Strategic Effects of Incomplete and Renegotiation-Proof Contracts

36 Pages Posted: 18 Mar 2009

See all articles by Emanuele Gerratana

Emanuele Gerratana

Columbia University - School of International & Public Affairs (SIPA)

Levent Kockesen

Koc University - Department of Economics

Date Written: March 18, 2009

Abstract

It is well known that non-renegotiable contracts with third parties may have an effect on the outcome of a strategic interaction and thus serve as a commitment device. We address this issue when contracts are renegotiable. More precisely, we analyze the equilibrium outcomes of two-stage games with renegotiation-proof third-party contracts in relation to the equilibrium outcomes of the same game without contracts. We assume that one of the parties in the contractual relationship is unable to observe everything that happens in the game when played by the other party. This implies that contracts are incomplete and we show that such incompleteness restricts the set of equilibrium outcomes to a subset of Nash equilibrium outcomes of the game without contracts. Introducing renegotiation, in general, imposes further constraints and in some games implies that only subgame perfect equilibrium outcomes can be supported. However, there is a large class of games in which non-subgame perfect equilibrium outcomes can also be supported, and hence, third-party contracts still have strategic implications even when they are renegotiable.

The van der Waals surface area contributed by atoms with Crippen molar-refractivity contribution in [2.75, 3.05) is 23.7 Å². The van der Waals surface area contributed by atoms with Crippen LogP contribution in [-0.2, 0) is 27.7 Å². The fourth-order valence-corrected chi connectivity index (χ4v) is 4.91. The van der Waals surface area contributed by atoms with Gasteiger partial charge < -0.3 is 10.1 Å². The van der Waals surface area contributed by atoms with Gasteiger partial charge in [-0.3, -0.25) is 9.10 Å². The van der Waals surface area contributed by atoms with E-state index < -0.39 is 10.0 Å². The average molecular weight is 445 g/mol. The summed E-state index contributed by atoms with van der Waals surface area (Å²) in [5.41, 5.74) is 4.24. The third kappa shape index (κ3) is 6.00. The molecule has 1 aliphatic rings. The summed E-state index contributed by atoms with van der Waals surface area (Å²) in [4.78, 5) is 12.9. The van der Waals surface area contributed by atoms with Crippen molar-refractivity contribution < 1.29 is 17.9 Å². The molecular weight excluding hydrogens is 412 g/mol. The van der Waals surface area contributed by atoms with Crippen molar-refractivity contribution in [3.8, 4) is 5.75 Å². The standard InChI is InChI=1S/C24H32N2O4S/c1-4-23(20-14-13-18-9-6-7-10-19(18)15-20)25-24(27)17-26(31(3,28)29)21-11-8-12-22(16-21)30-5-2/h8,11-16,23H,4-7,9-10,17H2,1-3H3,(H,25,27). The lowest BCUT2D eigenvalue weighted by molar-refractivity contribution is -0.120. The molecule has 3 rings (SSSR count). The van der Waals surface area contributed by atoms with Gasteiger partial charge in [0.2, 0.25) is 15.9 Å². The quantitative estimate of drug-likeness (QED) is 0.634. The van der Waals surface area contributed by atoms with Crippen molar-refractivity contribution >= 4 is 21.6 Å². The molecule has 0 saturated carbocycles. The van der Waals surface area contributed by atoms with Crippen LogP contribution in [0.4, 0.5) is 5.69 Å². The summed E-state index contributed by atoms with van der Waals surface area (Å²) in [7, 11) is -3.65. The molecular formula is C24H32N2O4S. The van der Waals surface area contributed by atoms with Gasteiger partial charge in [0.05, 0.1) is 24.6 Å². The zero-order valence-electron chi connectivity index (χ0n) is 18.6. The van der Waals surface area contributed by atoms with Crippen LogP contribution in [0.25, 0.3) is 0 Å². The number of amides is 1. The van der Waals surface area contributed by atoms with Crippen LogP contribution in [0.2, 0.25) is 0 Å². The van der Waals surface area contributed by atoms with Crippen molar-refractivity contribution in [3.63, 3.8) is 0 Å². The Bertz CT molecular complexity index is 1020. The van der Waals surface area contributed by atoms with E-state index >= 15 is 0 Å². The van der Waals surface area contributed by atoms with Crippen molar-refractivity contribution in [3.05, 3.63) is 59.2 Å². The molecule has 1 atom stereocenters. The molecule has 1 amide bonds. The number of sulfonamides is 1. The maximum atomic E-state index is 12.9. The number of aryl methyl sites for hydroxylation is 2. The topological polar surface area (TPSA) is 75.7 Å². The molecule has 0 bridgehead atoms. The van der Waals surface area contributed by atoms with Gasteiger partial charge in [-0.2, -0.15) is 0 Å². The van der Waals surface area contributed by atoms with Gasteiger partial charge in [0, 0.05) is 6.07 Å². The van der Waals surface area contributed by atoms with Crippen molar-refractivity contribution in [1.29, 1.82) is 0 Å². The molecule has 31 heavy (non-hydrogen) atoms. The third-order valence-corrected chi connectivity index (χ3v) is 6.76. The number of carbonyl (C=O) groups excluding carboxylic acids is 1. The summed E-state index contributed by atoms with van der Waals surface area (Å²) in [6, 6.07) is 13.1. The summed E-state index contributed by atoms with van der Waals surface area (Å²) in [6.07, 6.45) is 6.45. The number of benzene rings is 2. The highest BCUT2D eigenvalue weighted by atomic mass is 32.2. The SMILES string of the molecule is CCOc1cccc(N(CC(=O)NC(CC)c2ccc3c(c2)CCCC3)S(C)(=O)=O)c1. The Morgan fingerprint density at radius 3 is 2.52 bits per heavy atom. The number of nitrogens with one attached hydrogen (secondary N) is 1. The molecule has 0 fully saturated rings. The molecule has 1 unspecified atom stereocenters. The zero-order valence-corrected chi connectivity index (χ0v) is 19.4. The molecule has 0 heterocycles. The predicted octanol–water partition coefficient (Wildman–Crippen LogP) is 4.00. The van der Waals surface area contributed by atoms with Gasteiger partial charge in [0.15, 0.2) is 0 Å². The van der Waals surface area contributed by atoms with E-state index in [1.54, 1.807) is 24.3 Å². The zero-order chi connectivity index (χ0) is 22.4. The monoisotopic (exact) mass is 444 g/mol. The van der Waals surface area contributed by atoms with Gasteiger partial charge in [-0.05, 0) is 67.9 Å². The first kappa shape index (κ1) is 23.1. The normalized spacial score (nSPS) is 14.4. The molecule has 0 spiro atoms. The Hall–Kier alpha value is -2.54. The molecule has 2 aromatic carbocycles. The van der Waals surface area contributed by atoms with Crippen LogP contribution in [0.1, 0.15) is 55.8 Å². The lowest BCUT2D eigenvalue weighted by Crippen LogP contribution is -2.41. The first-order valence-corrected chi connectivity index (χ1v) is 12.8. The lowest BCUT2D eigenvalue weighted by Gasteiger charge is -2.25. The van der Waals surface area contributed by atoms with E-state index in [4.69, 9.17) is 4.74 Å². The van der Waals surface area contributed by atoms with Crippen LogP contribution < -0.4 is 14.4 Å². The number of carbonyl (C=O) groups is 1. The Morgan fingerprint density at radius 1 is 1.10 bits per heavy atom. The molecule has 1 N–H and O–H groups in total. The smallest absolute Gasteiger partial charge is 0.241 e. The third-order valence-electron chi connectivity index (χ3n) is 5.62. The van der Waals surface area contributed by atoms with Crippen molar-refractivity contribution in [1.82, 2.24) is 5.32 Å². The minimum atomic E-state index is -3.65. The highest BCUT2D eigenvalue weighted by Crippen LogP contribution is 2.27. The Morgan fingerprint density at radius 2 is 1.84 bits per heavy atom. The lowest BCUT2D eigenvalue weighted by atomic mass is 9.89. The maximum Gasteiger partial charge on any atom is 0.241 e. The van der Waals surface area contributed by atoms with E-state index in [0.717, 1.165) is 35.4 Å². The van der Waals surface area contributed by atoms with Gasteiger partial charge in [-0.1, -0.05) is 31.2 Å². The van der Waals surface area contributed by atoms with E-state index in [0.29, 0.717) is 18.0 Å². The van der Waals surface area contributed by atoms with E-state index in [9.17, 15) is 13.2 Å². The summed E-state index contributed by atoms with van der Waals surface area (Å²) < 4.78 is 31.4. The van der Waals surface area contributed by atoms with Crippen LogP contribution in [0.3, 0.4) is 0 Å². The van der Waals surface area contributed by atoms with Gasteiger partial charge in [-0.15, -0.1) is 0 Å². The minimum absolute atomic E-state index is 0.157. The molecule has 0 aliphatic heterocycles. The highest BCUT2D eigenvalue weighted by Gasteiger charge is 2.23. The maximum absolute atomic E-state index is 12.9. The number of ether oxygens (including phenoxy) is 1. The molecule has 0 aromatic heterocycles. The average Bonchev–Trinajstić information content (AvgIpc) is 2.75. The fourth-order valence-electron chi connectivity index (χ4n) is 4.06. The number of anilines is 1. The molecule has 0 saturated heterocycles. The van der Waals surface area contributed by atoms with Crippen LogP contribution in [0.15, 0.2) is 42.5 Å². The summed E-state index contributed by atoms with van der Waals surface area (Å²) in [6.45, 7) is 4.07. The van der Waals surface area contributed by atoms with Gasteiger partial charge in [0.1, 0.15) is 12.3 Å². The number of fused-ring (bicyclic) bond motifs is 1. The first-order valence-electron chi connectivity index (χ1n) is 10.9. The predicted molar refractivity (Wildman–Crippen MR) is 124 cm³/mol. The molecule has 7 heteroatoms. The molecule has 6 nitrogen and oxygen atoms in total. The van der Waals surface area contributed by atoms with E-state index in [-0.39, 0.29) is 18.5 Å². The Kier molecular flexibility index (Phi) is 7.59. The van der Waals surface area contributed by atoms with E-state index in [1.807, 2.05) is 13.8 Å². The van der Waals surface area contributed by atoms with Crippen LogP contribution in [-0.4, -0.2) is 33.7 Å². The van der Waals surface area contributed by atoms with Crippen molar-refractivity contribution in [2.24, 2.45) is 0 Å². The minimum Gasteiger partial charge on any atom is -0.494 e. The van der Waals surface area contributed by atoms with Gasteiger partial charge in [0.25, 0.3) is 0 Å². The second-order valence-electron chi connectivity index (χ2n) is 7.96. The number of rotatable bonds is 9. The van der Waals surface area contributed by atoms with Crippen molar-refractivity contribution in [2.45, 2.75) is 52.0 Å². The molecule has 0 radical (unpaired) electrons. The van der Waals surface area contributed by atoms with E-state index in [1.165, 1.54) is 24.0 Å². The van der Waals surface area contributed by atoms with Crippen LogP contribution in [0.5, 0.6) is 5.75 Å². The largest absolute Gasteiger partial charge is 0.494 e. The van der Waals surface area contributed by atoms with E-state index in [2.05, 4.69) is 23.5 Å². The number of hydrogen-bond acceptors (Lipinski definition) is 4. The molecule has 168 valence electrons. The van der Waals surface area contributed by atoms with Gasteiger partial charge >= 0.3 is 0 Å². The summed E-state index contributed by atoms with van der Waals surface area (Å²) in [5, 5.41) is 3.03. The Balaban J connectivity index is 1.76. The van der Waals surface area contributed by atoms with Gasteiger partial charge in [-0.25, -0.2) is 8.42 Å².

Keywords: Third-Party Contracts, Strategic Delegation, Incomplete Contracts, Renegotiation

JEL Classification: C72, C78, D86, L13

Suggested Citation

Gerratana, Emanuele and Kockesen, Levent, Strategic Effects of Incomplete and Renegotiation-Proof Contracts (March 18, 2009). Available at SSRN: https://ssrn.com/abstract=1362358 or http://dx.doi.org/10.2139/ssrn.1362358

Emanuele Gerratana

Columbia University - School of International & Public Affairs (SIPA) ( email )

420 West 118th Street
New York, NY 10027
United States

Levent Kockesen (Contact Author)

Koc University - Department of Economics ( email )

Rumeli Feneri Yolu
Sariyer 80910, Istanbul
Turkey

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